“𝐋𝐨𝐨𝐤, 𝐦𝐲 𝐬𝐢𝐝𝐞 𝐨𝐟 𝐭𝐡𝐞 𝐚𝐢𝐫𝐜𝐫𝐚𝐟𝐭 𝐝𝐢𝐝𝐧’𝐭 𝐜𝐫𝐚𝐬𝐡!”
Now that sounds outright weird.
Yes – Your side of the aircraft is intact. Irrespective, it’s time to grab yourself and rush out of the aircraft.
The aircraft has crashed & the flight is over.
The End. La Fin. Das Ende.
I sometimes hear people saying that same weird statement in an official setting in different ways.
“My business unit is doing very well. It’s that “other” department that isn’t pulling enough weight and producing results.”
That very familiar “We are OK; they are NOT OK” rhetoric!
Haven’t you heard those allegations from the Pre-Sales team about the Sales team that the sales opportunities aren’t well qualified?
The Sales team stacking claims against the Marketing team about the lack of demand generation efforts to produce good leads?
The Purchase team blaming the Finance team for not releasing the money on time.
And the list can be frustratingly long in some companies.
Not realizing that if the “aircraft crash lands,” the flight is over for 𝐞𝐯𝐞𝐫𝐲𝐨𝐧𝐞.
If the company doesn’t grow and produce profits sustainably, its curtains down for every department, irrespective of the inflated claims that one makes about the stellar performance of their own function.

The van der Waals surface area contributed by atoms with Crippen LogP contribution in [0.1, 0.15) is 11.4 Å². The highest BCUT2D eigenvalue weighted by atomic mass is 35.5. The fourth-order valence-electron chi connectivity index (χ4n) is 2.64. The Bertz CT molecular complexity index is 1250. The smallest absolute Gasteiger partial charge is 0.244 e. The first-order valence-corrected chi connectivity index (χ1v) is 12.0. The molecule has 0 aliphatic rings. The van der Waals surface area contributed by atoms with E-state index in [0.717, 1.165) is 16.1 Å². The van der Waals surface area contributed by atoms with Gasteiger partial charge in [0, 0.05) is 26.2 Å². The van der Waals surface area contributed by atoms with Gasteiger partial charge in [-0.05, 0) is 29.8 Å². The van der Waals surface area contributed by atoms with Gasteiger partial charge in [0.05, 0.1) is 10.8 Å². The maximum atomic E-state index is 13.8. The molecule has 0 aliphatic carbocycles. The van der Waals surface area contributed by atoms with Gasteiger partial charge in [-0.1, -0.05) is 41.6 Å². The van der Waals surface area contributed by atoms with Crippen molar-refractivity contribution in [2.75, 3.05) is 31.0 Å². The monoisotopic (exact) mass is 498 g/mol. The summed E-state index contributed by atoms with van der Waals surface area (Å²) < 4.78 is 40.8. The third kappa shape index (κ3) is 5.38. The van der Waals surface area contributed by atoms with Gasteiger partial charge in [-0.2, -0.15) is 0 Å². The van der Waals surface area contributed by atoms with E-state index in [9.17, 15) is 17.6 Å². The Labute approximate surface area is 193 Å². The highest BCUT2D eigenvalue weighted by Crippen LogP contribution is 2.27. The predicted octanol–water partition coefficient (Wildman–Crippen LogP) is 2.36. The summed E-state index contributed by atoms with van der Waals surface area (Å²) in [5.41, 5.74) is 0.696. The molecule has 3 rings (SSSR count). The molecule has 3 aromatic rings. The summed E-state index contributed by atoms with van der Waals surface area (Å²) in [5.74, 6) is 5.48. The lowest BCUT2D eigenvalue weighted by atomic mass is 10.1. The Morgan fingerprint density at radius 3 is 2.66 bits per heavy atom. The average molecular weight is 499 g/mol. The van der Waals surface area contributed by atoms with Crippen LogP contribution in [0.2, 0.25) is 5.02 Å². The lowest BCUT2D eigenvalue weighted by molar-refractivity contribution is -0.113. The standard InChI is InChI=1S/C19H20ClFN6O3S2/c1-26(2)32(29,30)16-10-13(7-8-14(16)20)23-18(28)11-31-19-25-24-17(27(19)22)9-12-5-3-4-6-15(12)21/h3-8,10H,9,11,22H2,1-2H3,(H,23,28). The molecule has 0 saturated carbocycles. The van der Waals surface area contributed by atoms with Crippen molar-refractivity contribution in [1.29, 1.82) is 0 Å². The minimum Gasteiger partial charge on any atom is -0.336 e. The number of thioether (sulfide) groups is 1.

While there could be many reasons why people don’t take ownership of the collective failure of a company’s lack of performance, one of the main reasons is that the various silos within companies are 𝐃𝐈𝐒𝐂𝐎𝐍𝐍𝐄𝐂𝐓𝐄𝐃 with each other.
There is less or misalignment to a common purpose. There is a lack of shared goals & objectives between functions. Incentives are not designed for collective success. Rewards & recognitions are not awarded for team achievements.
“𝐂𝐨𝐧𝐧𝐞𝐜𝐭 𝐭𝐡𝐞 𝐃𝐢𝐬𝐜𝐨𝐧𝐧𝐞𝐜𝐭𝐞𝐝.”
That is our manifesto.
That is the core aspect of every client engagement at 𝐂𝐔𝐒𝐏 𝐒𝐞𝐫𝐯𝐢𝐜𝐞𝐬.
If you are the leader of a company and feel that some parts of your organization aren’t “connected” to your company’s overall vision and purpose, give us a call.
We can chat to understand if there is a mutual fit to “Connect the Disconnected.”
Our earnest efforts would be to ensure that no one in your organization should cry out, “Look, my side of the aircraft didn’t crash!”
ps: I sincerely pray that there are no aircraft crashes & hope no one gets grievously injured. The analogy has been used only to illustrate the idea.